Cougar Town | “Cry to Me”

A very "Cougar Town" Valentine's Day

Cougar Town aired its final episode before a two-month hiatus last night, and I have a review after the jump.

Cougar Town has been on quite a roll this season. As I wrote in the Tufts Daily a few months ago, it has evolved from “Courteney Cox dating younger guys” into a charming ensemble comedy, where it’s just fun to hang out with this group of people as they play silly games and drink wine — lots and lots of wine.

The show has been airing after Modern Family since the two premiered in 2009, which has been a good thing up until now. Having ABC’s #1 comedy as its lead-in has certainly boosted Cougar Town‘s ratings, and I’m sure it contributed to the fact that the network gave the series an early third-season renewal. But at this point, the ratings are fairly steady and ABC needs to use that prime real estate to try to launch a new show — in this case, Mr. Sunshine, from Cox’s former Friends co-star Matthew Perry.

It’s great to share the wealth, and I’m always happy to see more good comedies on TV… I’ve just grown to love Cougar Town and wish it didn’t have to be off the air until April 18.

That’s the way things have to be, though, and I’m glad Cougar Town went out on a high note. The writers put their own early spin on Valentine’s Day (they really love their holiday episodes) and in the process mined the anxieties of several of the characters, including Jules, who often walks a fine line between being overly-caring and annoyingly overbearing.

Grayson let slip that his father passed away on Valentine’s Day two years ago (easily winning worst Valentine’s Day over Jules’ dry swordfish story), but quickly shut down any talk of it, him being Grayson and all. Jules keeps pressuring him to open up to her, partly for selfish reasons (she wants to feel special), but also because she’s his girlfriend, and if he can talk to anyone, it should be her. Her tactics were a bit brash, but it’s Jules, and we know that things have to be done on her terms. In the end, we see that Grayson *does* act differently around Jules (thanks to a very helpful flashback!) and the two will head into hiatus with their relationship healthily intact.

In fact, everyone seems to be in a pretty good spot heading into the break. Kirsten gets her “sexy” picture of Travis, even though it’s not quite what she expected. Andy once again proved his superior understanding of women, blowing off dinner with Ellie only to surprise her with a perfect bonfire of Christmas decorations (a win-win for him, since he also got to go on his penny-can date with Bobby). Only Laurie and Bobby are left without a significant other, but at the end of the day, they have the rest of the crew, which the show has reminded us again and again is what really matters to these people.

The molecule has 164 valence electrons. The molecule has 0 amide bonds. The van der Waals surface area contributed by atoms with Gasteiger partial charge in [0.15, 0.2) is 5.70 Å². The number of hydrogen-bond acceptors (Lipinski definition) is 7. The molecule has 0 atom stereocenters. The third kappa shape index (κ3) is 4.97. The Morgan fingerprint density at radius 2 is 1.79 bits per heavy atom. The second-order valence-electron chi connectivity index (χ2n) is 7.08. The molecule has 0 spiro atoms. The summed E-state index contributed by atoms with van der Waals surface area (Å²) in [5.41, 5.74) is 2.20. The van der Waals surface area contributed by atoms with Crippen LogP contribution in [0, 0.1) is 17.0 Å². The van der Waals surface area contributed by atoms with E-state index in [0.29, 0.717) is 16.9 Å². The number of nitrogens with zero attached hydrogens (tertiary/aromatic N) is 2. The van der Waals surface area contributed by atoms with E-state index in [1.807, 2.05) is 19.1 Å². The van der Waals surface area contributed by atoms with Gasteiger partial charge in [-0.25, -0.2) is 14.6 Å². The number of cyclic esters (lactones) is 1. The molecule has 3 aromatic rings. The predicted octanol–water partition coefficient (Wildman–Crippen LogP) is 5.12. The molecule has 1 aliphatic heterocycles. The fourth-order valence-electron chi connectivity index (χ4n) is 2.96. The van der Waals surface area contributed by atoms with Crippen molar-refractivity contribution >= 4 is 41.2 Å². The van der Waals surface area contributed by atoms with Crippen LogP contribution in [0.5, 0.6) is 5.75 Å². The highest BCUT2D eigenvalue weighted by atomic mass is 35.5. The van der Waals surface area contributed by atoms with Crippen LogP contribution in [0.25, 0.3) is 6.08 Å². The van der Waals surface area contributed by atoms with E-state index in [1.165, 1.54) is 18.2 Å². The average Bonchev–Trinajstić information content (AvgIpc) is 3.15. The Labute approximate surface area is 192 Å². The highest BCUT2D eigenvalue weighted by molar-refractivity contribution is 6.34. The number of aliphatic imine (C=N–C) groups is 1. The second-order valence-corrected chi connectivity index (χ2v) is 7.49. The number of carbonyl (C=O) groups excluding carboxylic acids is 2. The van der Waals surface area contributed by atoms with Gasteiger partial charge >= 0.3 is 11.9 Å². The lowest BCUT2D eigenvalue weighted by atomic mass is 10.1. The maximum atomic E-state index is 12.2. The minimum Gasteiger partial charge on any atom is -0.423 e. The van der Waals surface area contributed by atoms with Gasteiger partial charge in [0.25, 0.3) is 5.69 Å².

Cougar Town didn’t try to go out with a big bang; instead, it delivered a very solid episode, filled with both humor and heart, that reminded us just how far this show has come since it started. Sure, we still have reminders of its origins in the recurring presence of Barb, but the show is so much more that than now, even if it’s so much less in concept.

Bits & Pieces

  • I kind of like the way they’ve been using Tom lately. I think the creepy sexual jokes about Jules are, well, creepy, but otherwise, he’s a good way to see how others view the Cul-de-Sac Crew. And it’s nice to see that he’s not completely blind to their less-nice tendencies.
  • Speaking of which, the Circle of Love and the mirroring Circle of Anger were nice quick illustrations of how intertwined the group really is, and Tom got to vacuum sticky buns off a plate through the window, so, yeah.
  • Travis’ photo shoot was one of the most hilariously awkward sequences I can remember on the show. Bobby taking the pictures while Laurie was in the room (not) blindfolded, with Jules waiting outside the door was just great, and Dan Byrd played it all very well.
  • I didn’t take notes to write down funny quotes, but let’s just say there were a lot of them, and leave it at that.

Can’t wait ’til you’re back, Cougar Town.


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